Immigration and Taxes

Boston, Massachusetts is beautiful and sunny on this fine Tax Day! Permanent residents, naturalization applicants and others seeking immigration benefits often ask me about tax issues.  As an immigration lawyer, I frankly admit that I know next to nothing about tax law.  But what I do understand are the immigration consequences of certain tax issues such as the following:

  • Naturalization: if you want to apply for naturalization to become a US citizen, you first have to take care of your taxes.  If you failed to file a tax return or claimed to be a non-resident on your tax return, you have a potential problem. If you owe money for income taxes, your application for naturalization may not be approved unless you can provide U.S. Citizenship and Immigration Services (USCIS) with proof that you have entered into a payment plan and that you are current on your payment pursuant to such a plan.  Remember:  tax avoidance is considered an issue of good moral character, which USCIS can use as grounds to deny your application for naturalization, N-400.
  • Green card:  if you are a permanent resident, i.e., you have a green card, you are required to live in the United States.  If you move abroad, you could be deemed to have abandoned your green card.  Therefore, it is good idea to file an income tax return each year, if for no other reason than to document that you are, in fact, living in the U.S.  If you claim to be a non-resident on your taxes, it is considered a presumption that you have abandoned your lawful permanent resident status and could lead to removal proceedings in Immigration Court and, possible, deportation from the United States.
  • Green Card through Marriage: if you are seeking a green card based on marriage to a US citizen or have a two-year green card, your tax returns are important pieces of evidence that USCIS looks at when determining whether your marriage is based on a bona fide relationship. It is essential that your tax return be filed jointly with your spouse and that the address on all your W-2s and your spouse’s W-2s reflects the particular address where you and your spouse claim to be living together in marital bliss. I-751 applicants seeking a petition to remove the conditions on permanent residency will be expected to show joint tax returns.  If your immigration status is dependent on marriage and you are NOT able to file a tax return with your spouse, it is important to consult with an immigration lawyer.
  • Affidavit of Support, I-864:  generally, if you file an affidavit of support, I-864, you must show that you have income equal to 125% of the poverty guideline for the appropriate household size.  The amount of income you have is generally judged based on your adjusted gross income on your Form 1040 for the 3 most recent tax years.  In an earlier blog post, I offered a few other suggestions regarding the I-864, affidavit of support.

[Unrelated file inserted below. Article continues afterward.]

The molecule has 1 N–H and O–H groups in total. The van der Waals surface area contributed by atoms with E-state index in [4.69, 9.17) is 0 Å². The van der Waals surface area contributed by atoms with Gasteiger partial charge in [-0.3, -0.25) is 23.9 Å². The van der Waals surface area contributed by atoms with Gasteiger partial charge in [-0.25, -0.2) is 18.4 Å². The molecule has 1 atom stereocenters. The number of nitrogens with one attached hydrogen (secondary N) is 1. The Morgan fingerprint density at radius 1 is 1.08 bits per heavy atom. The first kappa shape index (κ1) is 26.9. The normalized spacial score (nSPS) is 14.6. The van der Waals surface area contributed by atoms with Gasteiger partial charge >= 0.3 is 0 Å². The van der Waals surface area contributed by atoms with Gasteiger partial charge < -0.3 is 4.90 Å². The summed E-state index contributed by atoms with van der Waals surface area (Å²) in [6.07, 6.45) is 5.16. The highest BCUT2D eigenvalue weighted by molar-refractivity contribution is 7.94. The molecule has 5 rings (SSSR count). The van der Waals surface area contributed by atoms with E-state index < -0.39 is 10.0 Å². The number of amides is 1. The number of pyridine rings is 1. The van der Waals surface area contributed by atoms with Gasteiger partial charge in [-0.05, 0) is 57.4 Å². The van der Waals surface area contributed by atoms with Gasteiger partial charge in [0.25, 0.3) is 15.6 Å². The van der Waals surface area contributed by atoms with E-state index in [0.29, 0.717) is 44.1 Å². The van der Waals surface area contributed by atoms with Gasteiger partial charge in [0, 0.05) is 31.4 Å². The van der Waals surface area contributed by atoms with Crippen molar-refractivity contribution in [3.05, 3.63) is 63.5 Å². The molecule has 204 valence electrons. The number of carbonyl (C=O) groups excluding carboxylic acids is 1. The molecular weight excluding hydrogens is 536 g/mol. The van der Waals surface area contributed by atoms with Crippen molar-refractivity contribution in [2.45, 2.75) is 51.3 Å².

• Citizenship vs. Green card–estate tax problem:  there are many, many good reasons for those with green cards to apply for US citizenship.  Consider that permanent residents are taxed unfavorably for estate purposes as compared with US citizens. The unlimited marital deduction is not allowed for transfers to legal permanent resident spouses.  Tragically, my best friend was diagnosed with brain cancer and past away last year leaving behind his Italian wife who was then a permanent resident. With the help of a kind USCIS immigration officer, I was able to help rush his wife’s citizenship through the immigration system so that his wife could naturalize expeditiously.
  • Out of Status? Undocumented? You should still pay taxes!  In the U.S., you have only three requirements–live, die and pay taxes.  And there is some truth to this old adage. If you are undocumented, have no papers, are living in the US having overstayed your visa, or having entered the US without inspection, I still recommend that you pay income taxes. Even if you do not have a social security number, you are still able to apply for an Individual Taxpayer Identification Number (ITIN) by filing Form W-7 with the IRS.  By paying income taxes, you create a record that you are living in the US.  This record of your continuous physical presence in the United States will be crucial if (when!) President Obama passes Comprehensive Immigration Reform.
  • Never give your tax returns to USCIS or to an Immigration Judge unless you absolutely have to!  I’ve had several immigration cases where USCIS officers have reviewed my client’s tax returns and have tried to draw all sort of unfair conclusions.  When this happens, suddenly, your immigration case turns into an impromptu tax audit conducted entirely by an immigration officer who may have little or no training in the complexities of the tax code.

Enjoy the beautiful weather today here in Boston, but make sure your taxes are in order first.  Good luck!